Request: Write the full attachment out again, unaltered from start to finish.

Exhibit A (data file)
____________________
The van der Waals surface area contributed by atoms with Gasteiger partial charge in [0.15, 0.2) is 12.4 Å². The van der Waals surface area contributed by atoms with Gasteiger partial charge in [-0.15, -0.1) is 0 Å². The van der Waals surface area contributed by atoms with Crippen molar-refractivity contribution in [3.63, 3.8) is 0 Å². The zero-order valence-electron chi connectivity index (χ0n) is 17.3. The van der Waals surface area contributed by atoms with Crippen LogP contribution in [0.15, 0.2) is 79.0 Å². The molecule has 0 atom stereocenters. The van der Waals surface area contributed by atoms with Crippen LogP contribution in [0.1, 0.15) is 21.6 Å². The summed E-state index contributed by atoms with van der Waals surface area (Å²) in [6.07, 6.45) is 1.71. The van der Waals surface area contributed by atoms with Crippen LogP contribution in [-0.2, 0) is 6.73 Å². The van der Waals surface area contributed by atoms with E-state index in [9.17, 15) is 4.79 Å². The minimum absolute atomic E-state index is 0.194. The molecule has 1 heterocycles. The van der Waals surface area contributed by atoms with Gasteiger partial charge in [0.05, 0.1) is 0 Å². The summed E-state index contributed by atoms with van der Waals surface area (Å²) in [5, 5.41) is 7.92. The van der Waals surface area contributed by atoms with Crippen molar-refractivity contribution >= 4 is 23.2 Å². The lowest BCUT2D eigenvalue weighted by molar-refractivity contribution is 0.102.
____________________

The van der Waals surface area contributed by atoms with Gasteiger partial charge in [0.15, 0.2) is 12.4 Å². The van der Waals surface area contributed by atoms with Gasteiger partial charge in [-0.15, -0.1) is 0 Å². The van der Waals surface area contributed by atoms with Crippen molar-refractivity contribution in [3.63, 3.8) is 0 Å². The zero-order valence-electron chi connectivity index (χ0n) is 17.3. The van der Waals surface area contributed by atoms with Crippen LogP contribution in [0.15, 0.2) is 79.0 Å². The molecule has 0 atom stereocenters. The van der Waals surface area contributed by atoms with Crippen LogP contribution in [0.1, 0.15) is 21.6 Å². The summed E-state index contributed by atoms with van der Waals surface area (Å²) in [6.07, 6.45) is 1.71. The van der Waals surface area contributed by atoms with Crippen LogP contribution in [-0.2, 0) is 6.73 Å². The van der Waals surface area contributed by atoms with E-state index in [9.17, 15) is 4.79 Å². The minimum absolute atomic E-state index is 0.194. The molecule has 1 heterocycles. The van der Waals surface area contributed by atoms with Gasteiger partial charge in [0.05, 0.1) is 0 Å². The summed E-state index contributed by atoms with van der Waals surface area (Å²) in [5, 5.41) is 7.92. The van der Waals surface area contributed by atoms with Crippen molar-refractivity contribution >= 4 is 23.2 Å². The lowest BCUT2D eigenvalue weighted by molar-refractivity contribution is 0.102.